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 Students who need help&can't get it 
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For the past several weeks I have been interning in Morganton, NC. Recently one of my classmates and I administered a class spelling test to pinpoint which educational level each of the students was at. After grading them, it was apparent one of our students was severely behind her third grade peers. We talked to their classroom teacher and apparently the girl has been struggling with reading and spelling for the past three years. Although this has been brought up with her parents on several occasions, her mother refuses to allow her daughter to go to any resource to help her. Her inability to read and write is clearly affecting all of her other subjects, she never finishes her work and always needs someone to help explain the lessons one-on-one with her.
I was just curious as to how any of you would deal with a situation like this in your own classroom. There are sixteen kids total in this class and no assisstant, so it is impossible for her teacher to constantly be at her side and go over everything step by step. This is a horrible problem and if this student doesn't receive the individual instruction she needs it is very likely she will be a future "at-risk" student. How would you handle a combative parent who refuses to acknowledge their child needs help?

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Chelsie Alfaro


Wed Apr 11, 2007 5:03 pm
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I would probably teach that lesson several different ways that maybe one of them would catch on. There could be some early morning reading/writing sessions before school starts and provide a free breakfest for the student. I hate to say this, but some teacher keep kids out from their PE classes or any classes that are extracurricular to give extra help.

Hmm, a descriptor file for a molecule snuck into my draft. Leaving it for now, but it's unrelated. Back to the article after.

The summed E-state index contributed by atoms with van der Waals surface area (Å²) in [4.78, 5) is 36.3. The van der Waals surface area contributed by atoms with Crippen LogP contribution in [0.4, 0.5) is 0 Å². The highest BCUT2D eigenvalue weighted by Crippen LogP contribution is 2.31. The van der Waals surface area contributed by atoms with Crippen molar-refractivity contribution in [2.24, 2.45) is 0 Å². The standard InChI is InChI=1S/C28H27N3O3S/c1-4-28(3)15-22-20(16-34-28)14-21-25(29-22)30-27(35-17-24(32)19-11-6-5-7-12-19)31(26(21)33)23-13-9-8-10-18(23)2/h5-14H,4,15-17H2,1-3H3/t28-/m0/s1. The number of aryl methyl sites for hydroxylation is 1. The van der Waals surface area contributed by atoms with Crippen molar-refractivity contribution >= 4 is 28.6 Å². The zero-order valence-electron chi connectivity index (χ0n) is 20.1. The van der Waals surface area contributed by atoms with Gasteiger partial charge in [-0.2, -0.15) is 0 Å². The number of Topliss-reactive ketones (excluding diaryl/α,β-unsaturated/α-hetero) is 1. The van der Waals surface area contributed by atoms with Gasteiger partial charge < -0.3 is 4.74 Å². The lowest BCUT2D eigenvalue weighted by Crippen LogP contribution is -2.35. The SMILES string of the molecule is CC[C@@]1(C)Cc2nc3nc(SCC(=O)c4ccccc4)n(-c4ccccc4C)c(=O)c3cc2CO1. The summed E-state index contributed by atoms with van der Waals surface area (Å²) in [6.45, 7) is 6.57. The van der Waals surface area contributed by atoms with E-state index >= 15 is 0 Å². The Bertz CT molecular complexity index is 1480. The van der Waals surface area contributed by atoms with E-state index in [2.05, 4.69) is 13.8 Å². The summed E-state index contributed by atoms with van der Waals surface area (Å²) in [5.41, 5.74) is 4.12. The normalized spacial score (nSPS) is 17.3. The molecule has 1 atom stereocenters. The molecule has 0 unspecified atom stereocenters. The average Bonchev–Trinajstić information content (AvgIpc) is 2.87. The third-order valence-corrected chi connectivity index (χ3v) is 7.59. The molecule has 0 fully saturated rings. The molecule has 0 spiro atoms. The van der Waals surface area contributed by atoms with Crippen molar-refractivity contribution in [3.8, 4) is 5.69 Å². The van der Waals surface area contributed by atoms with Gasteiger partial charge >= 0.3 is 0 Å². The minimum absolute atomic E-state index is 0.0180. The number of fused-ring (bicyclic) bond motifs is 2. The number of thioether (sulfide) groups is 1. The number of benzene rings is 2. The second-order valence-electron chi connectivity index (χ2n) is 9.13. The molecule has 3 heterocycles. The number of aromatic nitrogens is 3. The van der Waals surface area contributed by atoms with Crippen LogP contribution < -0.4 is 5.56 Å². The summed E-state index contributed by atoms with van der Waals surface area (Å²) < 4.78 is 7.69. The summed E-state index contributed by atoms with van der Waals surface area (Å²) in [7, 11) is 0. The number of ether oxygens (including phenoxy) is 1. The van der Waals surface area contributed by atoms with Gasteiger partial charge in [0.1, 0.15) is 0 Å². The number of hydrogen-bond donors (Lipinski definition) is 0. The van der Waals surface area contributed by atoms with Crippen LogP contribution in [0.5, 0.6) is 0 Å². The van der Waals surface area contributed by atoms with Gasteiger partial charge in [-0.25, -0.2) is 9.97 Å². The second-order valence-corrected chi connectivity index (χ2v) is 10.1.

When I was in highschool, some of the us would go down to the elementary school and pull the students out of the classroom during their reading/writing class and give individual help with each child. So being an only teacher with no assistants is not good. I would talk to the principal about it and try to bring highschoolers who want to be teachers down to help.

As for the parent, I'm not really sure.

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Mary Alyse Mauney


Thu Apr 12, 2007 9:57 am
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I think I would try to reason with the parent to show them that their child will be seriously stunted in reading without the help. If that didn't work then I guess I would have to try the before school help and as much after school help as I could give them. Teaching should be about giving all the help that you can, If I have to give up my afternoons to help a student, then I am willing to do that. Every student should get the help they need if they are also willing to work at it.


Thu Apr 12, 2007 3:15 pm